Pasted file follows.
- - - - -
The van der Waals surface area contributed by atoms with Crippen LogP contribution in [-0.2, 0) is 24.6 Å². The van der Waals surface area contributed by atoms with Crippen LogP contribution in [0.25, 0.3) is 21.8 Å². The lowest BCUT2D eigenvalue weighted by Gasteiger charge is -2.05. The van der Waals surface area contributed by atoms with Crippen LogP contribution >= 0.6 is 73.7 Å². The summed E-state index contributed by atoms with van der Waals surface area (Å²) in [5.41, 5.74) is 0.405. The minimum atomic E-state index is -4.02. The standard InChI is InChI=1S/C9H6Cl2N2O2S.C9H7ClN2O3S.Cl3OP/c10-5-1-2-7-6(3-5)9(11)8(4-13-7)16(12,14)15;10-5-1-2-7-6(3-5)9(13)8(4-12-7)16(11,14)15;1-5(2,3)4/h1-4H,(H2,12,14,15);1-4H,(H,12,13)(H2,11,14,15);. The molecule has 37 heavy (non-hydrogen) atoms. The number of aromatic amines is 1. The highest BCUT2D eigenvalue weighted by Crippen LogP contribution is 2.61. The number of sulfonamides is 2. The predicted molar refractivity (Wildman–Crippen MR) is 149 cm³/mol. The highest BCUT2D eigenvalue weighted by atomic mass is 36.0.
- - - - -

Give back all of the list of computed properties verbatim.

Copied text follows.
The van der Waals surface area contributed by atoms with Crippen LogP contribution in [-0.2, 0) is 24.6 Å². The van der Waals surface area contributed by atoms with Crippen LogP contribution in [0.25, 0.3) is 21.8 Å². The lowest BCUT2D eigenvalue weighted by Gasteiger charge is -2.05. The van der Waals surface area contributed by atoms with Crippen LogP contribution >= 0.6 is 73.7 Å². The summed E-state index contributed by atoms with van der Waals surface area (Å²) in [5.41, 5.74) is 0.405. The minimum atomic E-state index is -4.02. The standard InChI is InChI=1S/C9H6Cl2N2O2S.C9H7ClN2O3S.Cl3OP/c10-5-1-2-7-6(3-5)9(11)8(4-13-7)16(12,14)15;10-5-1-2-7-6(3-5)9(13)8(4-12-7)16(11,14)15;1-5(2,3)4/h1-4H,(H2,12,14,15);1-4H,(H,12,13)(H2,11,14,15);. The molecule has 37 heavy (non-hydrogen) atoms. The number of aromatic amines is 1. The highest BCUT2D eigenvalue weighted by Crippen LogP contribution is 2.61. The number of sulfonamides is 2. The predicted molar refractivity (Wildman–Crippen MR) is 149 cm³/mol. The highest BCUT2D eigenvalue weighted by atomic mass is 36.0.